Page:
Monthly Archives: June 2012

June 19, 1812 – US Declares War

And so it begins.


June 19th.

Not yesterday.

Today was the 200th anniversary of the beginning of the War of 1812.  Many uninformed souls claim that it was June 18th, but the Proclamation is dated on June 19, 1812. Have a look….

US President James Madison signed the War Bill June 18th after passage through the Senate the previous day.  Earlier, on June 4th, the House passed the War Bill 79-49, which was debated by the Senate for two more weeks. The Senate passed the War Bill 19-13 along party lines.

The stated reason was the impressment of US citizens into the British navy; British ships stopping and searching American vessels; the British naval blockade, by which United States’ “commerce had been plundered in every sea”; the British Orders in Council; British inciting of natives on the western frontier against the United States, a clear violation of U.S. neutrality laws.

Ironically, it was on June 16 that Britain finally repealed the 1807 Orders in Council, the primary cause of the War of 1812. The Orders in Council authorized the Royal Navy to bar all shipping and trade with France and her allies.

War had been in the air for years, and after the election of the so called “War Hawks” in November, 1811, it was inevitable.

In Upper Canada, Major General Isaac Brock (Administrator of Upper Canada) had been preparing for this inevitability.  More about that later for it was a crucial step that paid huge dividends later on.

Sometime early in May, 1812, May – the British consul-general in New York, Thomas Barclay, wrote a letter to Sir George Prevost (Governor General of British North America): “You may consider war as inevitable. It will take place in July at the latest. Upper Canada will be the first object. Military stores of all kinds and provisions are daily moving hence towards the lines. Thirteen thousand five hundred militia, the quota of the state, are drawn and ordered to be in readiness at a moment’s notice.”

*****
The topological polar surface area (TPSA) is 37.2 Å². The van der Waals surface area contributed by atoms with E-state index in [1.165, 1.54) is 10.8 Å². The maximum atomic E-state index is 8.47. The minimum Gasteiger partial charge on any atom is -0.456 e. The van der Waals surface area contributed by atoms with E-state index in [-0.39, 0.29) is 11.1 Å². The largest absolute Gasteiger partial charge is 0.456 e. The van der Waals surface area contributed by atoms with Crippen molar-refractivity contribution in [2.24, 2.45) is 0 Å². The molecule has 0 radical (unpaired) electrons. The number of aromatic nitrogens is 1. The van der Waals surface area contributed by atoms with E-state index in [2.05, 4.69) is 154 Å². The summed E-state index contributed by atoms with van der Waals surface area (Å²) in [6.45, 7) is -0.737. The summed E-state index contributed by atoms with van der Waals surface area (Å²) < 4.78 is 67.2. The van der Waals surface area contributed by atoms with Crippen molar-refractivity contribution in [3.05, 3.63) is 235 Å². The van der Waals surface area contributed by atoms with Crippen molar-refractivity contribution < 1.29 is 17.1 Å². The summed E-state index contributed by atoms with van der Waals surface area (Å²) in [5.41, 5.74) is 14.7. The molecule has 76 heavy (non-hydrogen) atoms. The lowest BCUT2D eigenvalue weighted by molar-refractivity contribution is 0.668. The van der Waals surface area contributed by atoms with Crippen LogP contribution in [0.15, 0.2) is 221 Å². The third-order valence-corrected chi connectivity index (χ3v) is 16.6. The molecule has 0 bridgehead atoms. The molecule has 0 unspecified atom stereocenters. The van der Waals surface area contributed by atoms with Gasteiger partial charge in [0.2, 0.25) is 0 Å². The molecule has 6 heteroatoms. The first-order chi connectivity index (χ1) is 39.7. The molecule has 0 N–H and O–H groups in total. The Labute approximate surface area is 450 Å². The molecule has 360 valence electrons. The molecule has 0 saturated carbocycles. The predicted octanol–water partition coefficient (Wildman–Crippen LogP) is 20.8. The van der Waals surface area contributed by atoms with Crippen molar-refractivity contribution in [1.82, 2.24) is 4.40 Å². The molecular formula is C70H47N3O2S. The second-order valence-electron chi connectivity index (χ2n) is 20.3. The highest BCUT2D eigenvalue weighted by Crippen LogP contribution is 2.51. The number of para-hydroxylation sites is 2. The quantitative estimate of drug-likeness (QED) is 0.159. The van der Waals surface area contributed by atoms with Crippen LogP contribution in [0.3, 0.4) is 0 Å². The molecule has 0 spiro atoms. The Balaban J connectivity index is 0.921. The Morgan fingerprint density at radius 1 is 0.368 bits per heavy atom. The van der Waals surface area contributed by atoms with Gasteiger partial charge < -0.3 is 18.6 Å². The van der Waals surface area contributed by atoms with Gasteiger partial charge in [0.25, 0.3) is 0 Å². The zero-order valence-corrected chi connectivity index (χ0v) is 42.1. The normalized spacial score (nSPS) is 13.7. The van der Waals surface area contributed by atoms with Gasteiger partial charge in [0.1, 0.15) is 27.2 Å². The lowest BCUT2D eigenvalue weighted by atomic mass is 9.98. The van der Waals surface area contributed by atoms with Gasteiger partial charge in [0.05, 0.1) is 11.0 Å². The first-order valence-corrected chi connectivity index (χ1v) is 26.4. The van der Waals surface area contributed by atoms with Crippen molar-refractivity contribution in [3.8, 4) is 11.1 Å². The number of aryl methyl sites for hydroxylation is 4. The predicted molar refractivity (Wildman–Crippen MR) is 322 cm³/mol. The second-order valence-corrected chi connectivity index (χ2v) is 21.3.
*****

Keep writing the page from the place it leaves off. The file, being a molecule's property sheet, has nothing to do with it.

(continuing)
His words were generally true, but some things the Americans intended actually turned out to thwart their efforts.

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Upper Canada

I really have neglected this.  The declaration of war is about a month away and I am still stuck in 1791.

What happened in 1791?  To accommodate approximately 10,000 English speaking loyalists that arrived following the American Revolution, the British parliament carved out the middle third of the Province of Quebec (1774) and established the Province of Upper Canada. The province was originally divided into four districts: The Lunenburgh District, renamed “Eastern” in 1792; The Mecklenburg District, later “Midland”; Nassau District, later “Home” and the Hesse District, later “Western”. Interestingly, for the last 220 years, these divisions have been continually evolving, changing names and boundaries.

The capital and site of the first parliament was Newark (Niagara-on-the-Lake), originally settled in 1781 by Col John Butler, and was a haven for loyalists.

In 1792, John Graves Simcoe became Upper Canada’s first Lt Governor, and his wife, Elizabeth kept an illustrated diary of their travels, which provides a glimpse of life in Upper Canada in the 1790’s.  They took up residence at Navy Hall in Newark,

“Navy Hall is a House built by the Navel Commanders on this Lake for their reception when here – it is now undergoing a thorough repair for our occupation but is still to unfinished that the Gov’r has ordered, 3 marquees to be pitched for us on the Hill above the House which is very dry ground & Rises beautifully, in parts covered with oak bushes…”  – July 26th, 1792

The first session of Parliament in this province was also held in a tent nearby and made history by passing the Act Against Slavery, on July 9, 1793, becoming the first jurisdiction in the British Empire to do so.

The seat of government was soon moved to York, as war with the Americans was anticipated as early as 1794. Originally Simcoe planned for the capital to be located at the forks of the LaTranche River in the Hesse District, later to become London.

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